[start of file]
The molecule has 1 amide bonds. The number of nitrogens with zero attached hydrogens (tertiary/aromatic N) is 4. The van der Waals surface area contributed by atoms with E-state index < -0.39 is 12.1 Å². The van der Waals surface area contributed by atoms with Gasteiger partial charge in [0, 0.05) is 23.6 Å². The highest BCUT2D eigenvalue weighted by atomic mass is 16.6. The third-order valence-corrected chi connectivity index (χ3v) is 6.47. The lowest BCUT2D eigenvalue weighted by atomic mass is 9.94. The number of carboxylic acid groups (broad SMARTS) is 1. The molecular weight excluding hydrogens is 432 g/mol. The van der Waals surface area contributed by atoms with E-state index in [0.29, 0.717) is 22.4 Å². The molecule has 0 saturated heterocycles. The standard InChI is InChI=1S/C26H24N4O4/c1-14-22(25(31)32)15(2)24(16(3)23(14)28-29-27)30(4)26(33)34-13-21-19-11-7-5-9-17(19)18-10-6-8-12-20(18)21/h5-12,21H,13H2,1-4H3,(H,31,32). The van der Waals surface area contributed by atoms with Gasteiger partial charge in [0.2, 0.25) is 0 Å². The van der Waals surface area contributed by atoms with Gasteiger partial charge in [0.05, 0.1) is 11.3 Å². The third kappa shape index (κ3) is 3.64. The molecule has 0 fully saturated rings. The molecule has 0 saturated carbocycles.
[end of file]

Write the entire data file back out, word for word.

The molecule has 1 amide bonds. The number of nitrogens with zero attached hydrogens (tertiary/aromatic N) is 4. The van der Waals surface area contributed by atoms with E-state index < -0.39 is 12.1 Å². The van der Waals surface area contributed by atoms with Gasteiger partial charge in [0, 0.05) is 23.6 Å². The highest BCUT2D eigenvalue weighted by atomic mass is 16.6. The third-order valence-corrected chi connectivity index (χ3v) is 6.47. The lowest BCUT2D eigenvalue weighted by atomic mass is 9.94. The number of carboxylic acid groups (broad SMARTS) is 1. The molecular weight excluding hydrogens is 432 g/mol. The van der Waals surface area contributed by atoms with E-state index in [0.29, 0.717) is 22.4 Å². The molecule has 0 saturated heterocycles. The standard InChI is InChI=1S/C26H24N4O4/c1-14-22(25(31)32)15(2)24(16(3)23(14)28-29-27)30(4)26(33)34-13-21-19-11-7-5-9-17(19)18-10-6-8-12-20(18)21/h5-12,21H,13H2,1-4H3,(H,31,32). The van der Waals surface area contributed by atoms with Gasteiger partial charge in [0.2, 0.25) is 0 Å². The van der Waals surface area contributed by atoms with Gasteiger partial charge in [0.05, 0.1) is 11.3 Å². The third kappa shape index (κ3) is 3.64. The molecule has 0 fully saturated rings. The molecule has 0 saturated carbocycles.